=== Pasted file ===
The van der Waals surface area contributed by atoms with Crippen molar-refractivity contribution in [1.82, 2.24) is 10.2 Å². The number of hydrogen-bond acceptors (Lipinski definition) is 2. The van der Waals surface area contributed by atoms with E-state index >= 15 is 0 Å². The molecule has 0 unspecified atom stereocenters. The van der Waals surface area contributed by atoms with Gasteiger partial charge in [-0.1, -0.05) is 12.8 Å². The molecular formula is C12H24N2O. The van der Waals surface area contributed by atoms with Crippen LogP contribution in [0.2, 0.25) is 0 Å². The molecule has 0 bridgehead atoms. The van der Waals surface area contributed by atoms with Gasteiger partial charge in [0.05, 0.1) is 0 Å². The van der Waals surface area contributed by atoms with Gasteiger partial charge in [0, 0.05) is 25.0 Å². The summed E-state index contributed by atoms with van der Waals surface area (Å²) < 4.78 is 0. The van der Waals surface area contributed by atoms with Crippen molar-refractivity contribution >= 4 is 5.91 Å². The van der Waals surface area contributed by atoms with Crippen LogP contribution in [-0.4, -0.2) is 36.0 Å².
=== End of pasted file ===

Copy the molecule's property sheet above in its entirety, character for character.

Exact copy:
The van der Waals surface area contributed by atoms with Crippen molar-refractivity contribution in [1.82, 2.24) is 10.2 Å². The number of hydrogen-bond acceptors (Lipinski definition) is 2. The van der Waals surface area contributed by atoms with E-state index >= 15 is 0 Å². The molecule has 0 unspecified atom stereocenters. The van der Waals surface area contributed by atoms with Gasteiger partial charge in [-0.1, -0.05) is 12.8 Å². The molecular formula is C12H24N2O. The van der Waals surface area contributed by atoms with Crippen LogP contribution in [0.2, 0.25) is 0 Å². The molecule has 0 bridgehead atoms. The van der Waals surface area contributed by atoms with Gasteiger partial charge in [0.05, 0.1) is 0 Å². The van der Waals surface area contributed by atoms with Gasteiger partial charge in [0, 0.05) is 25.0 Å². The summed E-state index contributed by atoms with van der Waals surface area (Å²) < 4.78 is 0. The van der Waals surface area contributed by atoms with Crippen molar-refractivity contribution >= 4 is 5.91 Å². The van der Waals surface area contributed by atoms with Crippen LogP contribution in [-0.4, -0.2) is 36.0 Å².